A recent article in the Chicago Tribune posed the question, “Can Illinois Lure Data Centers Without Incentives?” While I won’t deign to tell an entire state what they need to do, I will say this, “It won’t hurt.”
Municipalities, and for our purposes we’ll use the term broadly, have historically manipulated their tax codes to entice businesses to decide to call their cozy confines home. By making these offerings, cities and states acknowledged that their economic calculus demonstrated that there was a favorable trade-off between lowering the tax burden of the coveted company and the economic boost the surrounding area would experience due to the influx of other revenue sources, defined in terms of “new jobs”, and the positive impact they would have on area’s tax base overall. So, from a historical standpoint, we can summarize the current environment by substituting “data center” for “new manufacturing plant.”
What differentiates the current “should we or shouldn’t we” tax question from the past is that the demand for new manufacturing plants, for example, is dwarfed by the seemingly unquenchable need for data center capacity. The result of this data center land rush is the democratization of competition where non-traditional contenders for significant corporate investment now find that many of the elements that made them non-competitors in the past, like vast untouched acreage and lack of population density, are now desirable attributes for your friendly neighborhood mega-cloud provider.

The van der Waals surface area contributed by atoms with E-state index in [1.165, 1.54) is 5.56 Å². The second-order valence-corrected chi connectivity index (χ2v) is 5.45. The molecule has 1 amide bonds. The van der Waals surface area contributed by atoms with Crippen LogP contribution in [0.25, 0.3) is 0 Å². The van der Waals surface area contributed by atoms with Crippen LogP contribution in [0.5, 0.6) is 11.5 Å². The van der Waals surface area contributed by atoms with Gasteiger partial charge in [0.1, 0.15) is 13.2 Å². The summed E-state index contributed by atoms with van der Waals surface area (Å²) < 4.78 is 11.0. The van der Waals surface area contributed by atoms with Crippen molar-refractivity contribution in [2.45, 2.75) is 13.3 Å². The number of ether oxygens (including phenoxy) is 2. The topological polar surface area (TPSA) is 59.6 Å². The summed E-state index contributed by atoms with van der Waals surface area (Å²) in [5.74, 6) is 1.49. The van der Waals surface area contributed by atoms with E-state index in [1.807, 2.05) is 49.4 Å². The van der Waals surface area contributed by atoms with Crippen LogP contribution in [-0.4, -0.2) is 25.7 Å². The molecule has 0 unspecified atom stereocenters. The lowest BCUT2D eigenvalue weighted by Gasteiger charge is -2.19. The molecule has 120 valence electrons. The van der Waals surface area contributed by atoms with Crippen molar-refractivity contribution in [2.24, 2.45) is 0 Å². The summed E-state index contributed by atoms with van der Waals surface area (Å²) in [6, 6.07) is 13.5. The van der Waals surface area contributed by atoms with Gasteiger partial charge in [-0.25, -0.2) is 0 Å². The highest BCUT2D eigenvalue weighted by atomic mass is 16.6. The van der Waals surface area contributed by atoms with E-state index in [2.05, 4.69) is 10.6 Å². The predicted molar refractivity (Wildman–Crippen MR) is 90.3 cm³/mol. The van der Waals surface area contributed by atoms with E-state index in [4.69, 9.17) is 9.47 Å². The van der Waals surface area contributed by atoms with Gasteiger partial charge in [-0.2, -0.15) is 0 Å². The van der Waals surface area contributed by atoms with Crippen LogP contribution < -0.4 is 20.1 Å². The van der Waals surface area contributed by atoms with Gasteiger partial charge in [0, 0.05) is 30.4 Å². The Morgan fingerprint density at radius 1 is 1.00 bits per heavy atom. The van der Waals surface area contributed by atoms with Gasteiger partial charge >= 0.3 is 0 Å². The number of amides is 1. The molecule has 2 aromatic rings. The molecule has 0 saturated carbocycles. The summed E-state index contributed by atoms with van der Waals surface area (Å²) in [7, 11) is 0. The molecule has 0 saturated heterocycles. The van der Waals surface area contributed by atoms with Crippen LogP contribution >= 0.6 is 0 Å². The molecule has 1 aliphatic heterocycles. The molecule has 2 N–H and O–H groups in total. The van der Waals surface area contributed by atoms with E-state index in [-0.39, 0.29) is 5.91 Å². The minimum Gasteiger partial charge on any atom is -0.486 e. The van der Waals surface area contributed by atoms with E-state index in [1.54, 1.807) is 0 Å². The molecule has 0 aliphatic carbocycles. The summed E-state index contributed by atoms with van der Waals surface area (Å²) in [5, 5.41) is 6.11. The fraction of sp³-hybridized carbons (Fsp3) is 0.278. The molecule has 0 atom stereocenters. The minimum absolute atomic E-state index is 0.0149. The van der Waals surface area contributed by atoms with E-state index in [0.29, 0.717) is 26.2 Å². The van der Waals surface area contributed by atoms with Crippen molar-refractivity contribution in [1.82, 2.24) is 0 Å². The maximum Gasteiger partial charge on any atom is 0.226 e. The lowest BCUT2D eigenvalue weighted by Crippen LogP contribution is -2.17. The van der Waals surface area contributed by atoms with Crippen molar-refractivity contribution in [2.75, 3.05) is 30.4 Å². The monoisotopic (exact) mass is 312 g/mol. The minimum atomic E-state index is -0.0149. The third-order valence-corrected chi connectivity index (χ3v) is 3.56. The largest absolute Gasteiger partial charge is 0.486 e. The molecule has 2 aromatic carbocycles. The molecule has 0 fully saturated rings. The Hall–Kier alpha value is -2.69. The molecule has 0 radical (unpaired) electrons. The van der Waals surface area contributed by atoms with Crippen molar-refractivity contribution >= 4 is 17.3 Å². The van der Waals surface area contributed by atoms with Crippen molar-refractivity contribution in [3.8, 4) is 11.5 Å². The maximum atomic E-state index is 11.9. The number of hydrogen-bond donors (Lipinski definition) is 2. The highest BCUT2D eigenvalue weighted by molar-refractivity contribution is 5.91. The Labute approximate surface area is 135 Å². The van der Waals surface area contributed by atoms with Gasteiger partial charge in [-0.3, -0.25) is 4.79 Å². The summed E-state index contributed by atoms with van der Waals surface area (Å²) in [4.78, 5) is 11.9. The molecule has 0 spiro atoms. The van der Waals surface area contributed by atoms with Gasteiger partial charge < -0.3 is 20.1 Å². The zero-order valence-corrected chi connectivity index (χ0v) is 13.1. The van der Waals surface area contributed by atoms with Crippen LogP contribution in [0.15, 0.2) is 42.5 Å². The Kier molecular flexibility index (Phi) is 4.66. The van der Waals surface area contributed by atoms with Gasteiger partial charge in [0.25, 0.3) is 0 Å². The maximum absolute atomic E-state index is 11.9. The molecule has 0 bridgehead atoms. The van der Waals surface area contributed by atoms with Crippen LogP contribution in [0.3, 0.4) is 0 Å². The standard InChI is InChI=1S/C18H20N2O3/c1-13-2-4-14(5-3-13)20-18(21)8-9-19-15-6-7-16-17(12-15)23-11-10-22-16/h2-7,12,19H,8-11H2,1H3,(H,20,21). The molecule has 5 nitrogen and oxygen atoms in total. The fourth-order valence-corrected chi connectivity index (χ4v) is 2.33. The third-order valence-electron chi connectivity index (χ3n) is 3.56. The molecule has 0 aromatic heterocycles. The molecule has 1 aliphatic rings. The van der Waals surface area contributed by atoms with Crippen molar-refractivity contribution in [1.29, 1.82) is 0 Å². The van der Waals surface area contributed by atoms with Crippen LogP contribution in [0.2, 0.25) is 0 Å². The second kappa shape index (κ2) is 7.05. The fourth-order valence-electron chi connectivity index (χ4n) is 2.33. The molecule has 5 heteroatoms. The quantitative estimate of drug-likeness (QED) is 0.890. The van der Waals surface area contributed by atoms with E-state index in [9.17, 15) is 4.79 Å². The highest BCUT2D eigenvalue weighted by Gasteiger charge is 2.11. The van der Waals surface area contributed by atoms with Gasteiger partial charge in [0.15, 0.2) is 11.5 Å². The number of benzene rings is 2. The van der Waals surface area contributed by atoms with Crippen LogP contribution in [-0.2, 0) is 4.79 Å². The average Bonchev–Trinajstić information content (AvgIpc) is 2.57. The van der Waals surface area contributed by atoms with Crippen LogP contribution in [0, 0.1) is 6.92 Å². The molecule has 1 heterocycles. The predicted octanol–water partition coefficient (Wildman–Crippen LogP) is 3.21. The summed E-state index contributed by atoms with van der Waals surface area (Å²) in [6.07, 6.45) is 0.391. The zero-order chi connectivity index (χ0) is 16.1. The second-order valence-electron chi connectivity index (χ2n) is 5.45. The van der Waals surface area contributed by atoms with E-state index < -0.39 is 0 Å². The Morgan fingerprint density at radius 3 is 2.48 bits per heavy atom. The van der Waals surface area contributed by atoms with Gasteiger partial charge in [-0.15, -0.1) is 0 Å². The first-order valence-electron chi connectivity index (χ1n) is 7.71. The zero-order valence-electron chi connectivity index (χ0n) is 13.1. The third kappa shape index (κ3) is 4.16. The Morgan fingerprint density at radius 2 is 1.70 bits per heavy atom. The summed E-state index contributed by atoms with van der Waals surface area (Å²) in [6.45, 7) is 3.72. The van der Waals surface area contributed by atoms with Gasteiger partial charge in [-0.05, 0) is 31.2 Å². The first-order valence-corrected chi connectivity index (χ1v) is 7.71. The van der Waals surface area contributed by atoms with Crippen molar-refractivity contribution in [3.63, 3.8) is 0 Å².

Since the number of areas vying for any new data center project, with the exception of Northern Virginia since they have a variety of strategic advantages that no other location can currently compete with, has become so broad (at last count 30 states offered some form data center financial incentives) tax dispensations can be the point of differentiation that tips the scales from Iowa to Idaho.
While Chicago continues to be a significant data center location due to communications density, the rest of the state has typically been found wanting, even though they’ve turned on the “Welcome” sign. Certainly, they have land areas big enough to host even the largest compute and storage colossus, but their inability to offer an economically attractive response when prospective new data center residents ask: “What’s in it for me?” has made them a less attractive destination for the hyperscale community.
Unlike most competing states that offer data center incentives, Illinois’ financial position looms as a substantial factor in their cost/benefit analysis. The state currently has over $14 million in unpaid bills and a pension shortfall estimated to be north of $66 billion – a balance sheet situation that led the Fiscal Times to speculate if they would be the first state to declare for bankruptcy. As much as Illinois may desire more data center business, their financial position may limit their ability to construct tax policies as enticing as other competing alternatives.
Based on the unceasing level of demand for data center capacity, the answer to the Tribune’s question over the long run is most likely, no. In other words, the Second City now finds itself to be the embodiment of the adage, “Damned if you do, damned if you don’t.”